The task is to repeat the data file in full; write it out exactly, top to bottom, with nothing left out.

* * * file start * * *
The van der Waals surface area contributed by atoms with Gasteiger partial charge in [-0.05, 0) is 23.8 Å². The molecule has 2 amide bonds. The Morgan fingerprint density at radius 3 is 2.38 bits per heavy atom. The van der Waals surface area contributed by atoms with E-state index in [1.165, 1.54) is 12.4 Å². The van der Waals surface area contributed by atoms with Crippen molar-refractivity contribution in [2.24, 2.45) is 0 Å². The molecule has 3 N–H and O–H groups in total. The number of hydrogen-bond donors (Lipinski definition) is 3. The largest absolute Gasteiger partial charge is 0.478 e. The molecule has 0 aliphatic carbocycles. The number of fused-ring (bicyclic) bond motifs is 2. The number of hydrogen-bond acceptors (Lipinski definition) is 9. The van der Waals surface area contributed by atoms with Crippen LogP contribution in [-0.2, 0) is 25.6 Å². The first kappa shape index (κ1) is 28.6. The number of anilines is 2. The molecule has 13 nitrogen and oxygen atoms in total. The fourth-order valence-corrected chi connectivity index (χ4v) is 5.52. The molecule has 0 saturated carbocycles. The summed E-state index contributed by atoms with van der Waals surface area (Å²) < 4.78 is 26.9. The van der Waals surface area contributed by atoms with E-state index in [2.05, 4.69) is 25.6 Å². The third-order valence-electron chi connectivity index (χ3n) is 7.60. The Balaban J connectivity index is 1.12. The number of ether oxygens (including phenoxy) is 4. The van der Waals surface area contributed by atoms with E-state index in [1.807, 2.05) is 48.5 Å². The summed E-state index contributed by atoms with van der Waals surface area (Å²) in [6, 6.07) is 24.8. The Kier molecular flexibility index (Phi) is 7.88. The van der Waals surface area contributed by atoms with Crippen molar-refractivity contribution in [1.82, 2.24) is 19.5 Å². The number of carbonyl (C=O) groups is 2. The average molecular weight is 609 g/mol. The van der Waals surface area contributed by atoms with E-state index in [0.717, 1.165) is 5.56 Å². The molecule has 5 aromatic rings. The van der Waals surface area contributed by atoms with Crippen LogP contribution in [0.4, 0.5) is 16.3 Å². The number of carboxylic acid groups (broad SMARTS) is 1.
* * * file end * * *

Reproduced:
The van der Waals surface area contributed by atoms with Gasteiger partial charge in [-0.05, 0) is 23.8 Å². The molecule has 2 amide bonds. The Morgan fingerprint density at radius 3 is 2.38 bits per heavy atom. The van der Waals surface area contributed by atoms with E-state index in [1.165, 1.54) is 12.4 Å². The van der Waals surface area contributed by atoms with Crippen molar-refractivity contribution in [2.24, 2.45) is 0 Å². The molecule has 3 N–H and O–H groups in total. The number of hydrogen-bond donors (Lipinski definition) is 3. The largest absolute Gasteiger partial charge is 0.478 e. The molecule has 0 aliphatic carbocycles. The number of fused-ring (bicyclic) bond motifs is 2. The number of hydrogen-bond acceptors (Lipinski definition) is 9. The van der Waals surface area contributed by atoms with Crippen LogP contribution in [-0.2, 0) is 25.6 Å². The first kappa shape index (κ1) is 28.6. The number of anilines is 2. The molecule has 13 nitrogen and oxygen atoms in total. The fourth-order valence-corrected chi connectivity index (χ4v) is 5.52. The molecule has 0 saturated carbocycles. The summed E-state index contributed by atoms with van der Waals surface area (Å²) < 4.78 is 26.9. The van der Waals surface area contributed by atoms with E-state index in [2.05, 4.69) is 25.6 Å². The third-order valence-electron chi connectivity index (χ3n) is 7.60. The Balaban J connectivity index is 1.12. The number of ether oxygens (including phenoxy) is 4. The van der Waals surface area contributed by atoms with E-state index in [1.807, 2.05) is 48.5 Å². The summed E-state index contributed by atoms with van der Waals surface area (Å²) in [6, 6.07) is 24.8. The Kier molecular flexibility index (Phi) is 7.88. The van der Waals surface area contributed by atoms with Crippen molar-refractivity contribution in [1.82, 2.24) is 19.5 Å². The number of carbonyl (C=O) groups is 2. The average molecular weight is 609 g/mol. The van der Waals surface area contributed by atoms with E-state index in [0.717, 1.165) is 5.56 Å². The molecule has 5 aromatic rings. The van der Waals surface area contributed by atoms with Crippen LogP contribution in [0.4, 0.5) is 16.3 Å². The number of carboxylic acid groups (broad SMARTS) is 1.